A single controller 36 is schematically shown in the example of
In one example, the controller 36 uses various dispatching algorithms for assigning elevator cars to desired passenger destinations. One example includes selectively using destination grouping for making passenger-to-car assignments based upon the desired passenger destinations. In one example the destination grouping includes assigning cars to sectors or groups of floors that are contiguous with each other. Determining how many sectors and the number of floors within each depends on the desired passenger destinations and the volume of passenger traffic, in one example. In some instances, an elevator car may be assigned for a particular trip to only one destination because all passengers assigned to that car for that trip have the same desired destination. By grouping the passenger-to-car assignments according to the passengers' desired destinations, which are determined before the passengers enter a car, the disclosed example allows for more efficient elevator service especially during particular times of the day when there are unusual traffic loads such as an up peak period.
One example includes determining whether a selected traffic condition exists and utilizing the destination grouping technique during that traffic condition. The illustrated example includes using an up peak traffic condition as the selected traffic condition. Up peak conditions exist when a significant number of passengers are requesting service from a lobby level to a higher level within a building. In one example, the controller 38 is preprogrammed to recognize certain times of the day as corresponding to up peak traffic conditions. Appropriate times of the day can be determined by empirical analysis of elevator traffic within a building over some period of time, for example.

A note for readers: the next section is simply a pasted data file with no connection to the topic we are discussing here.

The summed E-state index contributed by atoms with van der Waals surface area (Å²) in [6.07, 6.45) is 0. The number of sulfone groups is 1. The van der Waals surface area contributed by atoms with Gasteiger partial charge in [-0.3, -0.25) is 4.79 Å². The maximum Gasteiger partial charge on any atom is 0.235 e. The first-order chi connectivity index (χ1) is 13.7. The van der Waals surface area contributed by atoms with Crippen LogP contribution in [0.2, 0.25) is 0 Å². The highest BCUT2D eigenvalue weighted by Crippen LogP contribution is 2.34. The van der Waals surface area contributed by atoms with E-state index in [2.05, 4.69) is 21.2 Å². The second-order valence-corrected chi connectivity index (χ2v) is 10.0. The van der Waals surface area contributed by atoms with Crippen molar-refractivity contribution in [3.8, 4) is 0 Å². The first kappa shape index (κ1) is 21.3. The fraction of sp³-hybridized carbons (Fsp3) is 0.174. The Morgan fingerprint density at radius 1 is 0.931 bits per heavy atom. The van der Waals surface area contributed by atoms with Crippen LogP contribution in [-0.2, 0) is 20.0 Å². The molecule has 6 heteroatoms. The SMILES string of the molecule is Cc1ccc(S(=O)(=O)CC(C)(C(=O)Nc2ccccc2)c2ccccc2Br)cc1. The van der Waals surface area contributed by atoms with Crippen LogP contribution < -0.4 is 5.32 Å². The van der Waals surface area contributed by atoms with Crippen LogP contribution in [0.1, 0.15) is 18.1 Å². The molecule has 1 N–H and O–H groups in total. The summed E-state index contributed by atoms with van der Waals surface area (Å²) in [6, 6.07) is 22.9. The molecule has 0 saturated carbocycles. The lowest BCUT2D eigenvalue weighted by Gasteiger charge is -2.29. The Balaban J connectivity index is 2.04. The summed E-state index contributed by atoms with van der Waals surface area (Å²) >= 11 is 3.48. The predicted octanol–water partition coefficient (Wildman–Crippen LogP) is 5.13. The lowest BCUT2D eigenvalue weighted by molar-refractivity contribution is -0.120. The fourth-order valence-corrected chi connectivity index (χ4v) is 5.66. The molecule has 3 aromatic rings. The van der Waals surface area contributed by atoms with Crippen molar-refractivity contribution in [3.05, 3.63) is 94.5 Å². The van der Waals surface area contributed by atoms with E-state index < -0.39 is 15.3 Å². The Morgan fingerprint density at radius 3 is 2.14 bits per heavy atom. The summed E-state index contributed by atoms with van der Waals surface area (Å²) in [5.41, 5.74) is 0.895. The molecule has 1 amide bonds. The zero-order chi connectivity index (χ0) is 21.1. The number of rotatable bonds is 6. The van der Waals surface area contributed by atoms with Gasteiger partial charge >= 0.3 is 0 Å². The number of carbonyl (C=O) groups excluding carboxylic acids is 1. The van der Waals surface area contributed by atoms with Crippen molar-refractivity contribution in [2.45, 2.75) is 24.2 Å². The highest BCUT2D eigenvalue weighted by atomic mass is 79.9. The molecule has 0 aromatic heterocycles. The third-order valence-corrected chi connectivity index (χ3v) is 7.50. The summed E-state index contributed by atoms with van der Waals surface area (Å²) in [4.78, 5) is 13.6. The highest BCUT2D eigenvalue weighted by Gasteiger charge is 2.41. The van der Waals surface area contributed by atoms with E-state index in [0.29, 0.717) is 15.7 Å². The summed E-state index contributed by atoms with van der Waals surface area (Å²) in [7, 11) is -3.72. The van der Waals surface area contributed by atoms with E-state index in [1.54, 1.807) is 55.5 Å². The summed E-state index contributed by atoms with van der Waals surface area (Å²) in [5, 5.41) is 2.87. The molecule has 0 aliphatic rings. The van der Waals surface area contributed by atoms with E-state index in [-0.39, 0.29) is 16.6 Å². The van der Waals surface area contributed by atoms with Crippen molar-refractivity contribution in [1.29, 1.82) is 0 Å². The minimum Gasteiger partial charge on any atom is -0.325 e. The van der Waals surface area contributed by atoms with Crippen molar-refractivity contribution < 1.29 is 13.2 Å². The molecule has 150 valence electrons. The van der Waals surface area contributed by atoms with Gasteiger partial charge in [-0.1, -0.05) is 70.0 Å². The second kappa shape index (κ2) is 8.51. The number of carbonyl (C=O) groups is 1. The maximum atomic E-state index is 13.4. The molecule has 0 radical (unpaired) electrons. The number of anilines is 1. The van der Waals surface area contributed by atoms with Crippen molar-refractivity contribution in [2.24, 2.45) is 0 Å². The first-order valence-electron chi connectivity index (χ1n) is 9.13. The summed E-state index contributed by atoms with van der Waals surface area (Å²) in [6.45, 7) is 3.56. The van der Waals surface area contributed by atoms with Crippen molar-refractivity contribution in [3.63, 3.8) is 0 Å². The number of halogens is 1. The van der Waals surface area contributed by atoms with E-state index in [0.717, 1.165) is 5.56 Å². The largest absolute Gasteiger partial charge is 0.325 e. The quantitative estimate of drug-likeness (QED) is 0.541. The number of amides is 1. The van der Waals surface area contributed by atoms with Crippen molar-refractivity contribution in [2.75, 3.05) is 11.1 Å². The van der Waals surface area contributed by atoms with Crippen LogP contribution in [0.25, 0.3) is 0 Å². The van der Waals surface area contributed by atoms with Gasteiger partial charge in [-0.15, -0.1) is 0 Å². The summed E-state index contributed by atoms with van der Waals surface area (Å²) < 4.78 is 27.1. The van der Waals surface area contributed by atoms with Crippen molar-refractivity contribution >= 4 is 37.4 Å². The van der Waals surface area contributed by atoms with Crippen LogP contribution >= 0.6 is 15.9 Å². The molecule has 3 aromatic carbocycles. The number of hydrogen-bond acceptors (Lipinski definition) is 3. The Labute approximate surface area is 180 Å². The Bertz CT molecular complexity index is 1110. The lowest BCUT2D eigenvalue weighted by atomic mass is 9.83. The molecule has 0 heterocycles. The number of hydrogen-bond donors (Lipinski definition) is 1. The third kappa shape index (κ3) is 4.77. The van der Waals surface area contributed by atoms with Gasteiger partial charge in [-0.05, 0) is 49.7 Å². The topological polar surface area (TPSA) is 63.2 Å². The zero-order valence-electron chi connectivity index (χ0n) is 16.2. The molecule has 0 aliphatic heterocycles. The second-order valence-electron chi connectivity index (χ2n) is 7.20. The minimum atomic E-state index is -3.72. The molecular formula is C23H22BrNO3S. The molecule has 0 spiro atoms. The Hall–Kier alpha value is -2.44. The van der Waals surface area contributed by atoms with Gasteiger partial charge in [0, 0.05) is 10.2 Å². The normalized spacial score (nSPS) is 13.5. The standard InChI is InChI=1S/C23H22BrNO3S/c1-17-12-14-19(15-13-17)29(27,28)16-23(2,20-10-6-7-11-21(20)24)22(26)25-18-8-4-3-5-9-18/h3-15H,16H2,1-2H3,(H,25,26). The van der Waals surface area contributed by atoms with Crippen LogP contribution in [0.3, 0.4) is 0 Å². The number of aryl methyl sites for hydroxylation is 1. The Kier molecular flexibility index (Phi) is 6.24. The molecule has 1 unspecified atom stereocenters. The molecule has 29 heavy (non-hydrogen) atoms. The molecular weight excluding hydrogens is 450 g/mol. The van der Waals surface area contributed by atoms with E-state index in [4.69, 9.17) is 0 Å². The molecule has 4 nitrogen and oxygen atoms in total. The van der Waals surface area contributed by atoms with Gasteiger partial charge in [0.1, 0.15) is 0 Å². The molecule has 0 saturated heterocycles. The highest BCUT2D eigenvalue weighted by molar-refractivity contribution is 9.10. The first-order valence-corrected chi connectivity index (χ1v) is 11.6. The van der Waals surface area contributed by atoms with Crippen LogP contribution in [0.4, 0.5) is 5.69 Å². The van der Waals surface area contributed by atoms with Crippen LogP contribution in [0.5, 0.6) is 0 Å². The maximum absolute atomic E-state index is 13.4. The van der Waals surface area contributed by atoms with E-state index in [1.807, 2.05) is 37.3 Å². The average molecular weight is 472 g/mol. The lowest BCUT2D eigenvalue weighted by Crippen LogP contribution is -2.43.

Another example includes determining the number of service requests that are part of up peak traffic and using that number to determine whether up peak conditions exist.
It should be noted that not every request to be carried upward from a lobby level need be accommodated using destination grouping at all times. One example includes only using destination grouping for significant up peak travel conditions. The criteria for what constitutes an up peak traffic condition will vary depending upon building population and elevator system configuration, for example.
In addition to assigning the passenger request to an elevator car at 48, the controller 36 increments a total count of service requests at 50.
Assuming that the service request is not one that would be considered part of up peak traffic, the type of service request is determined at 52. If the request is one that originates at a floor above the lobby and the desired destination is the lobby, then a down travel count is incremented at 54. If the service request is an inter-floor request (i.e., does not originate at the lobby and the lobby is not the desired destination), an inter-floor count is incremented at 56. At 58, the controller 36 uses another dispatching algorithm for assigning the down peak or inter-floor service request to an appropriate elevator car. Known dispatching techniques can be used for service requests other than those within the selected traffic conditions (i.e., non-up peak requests).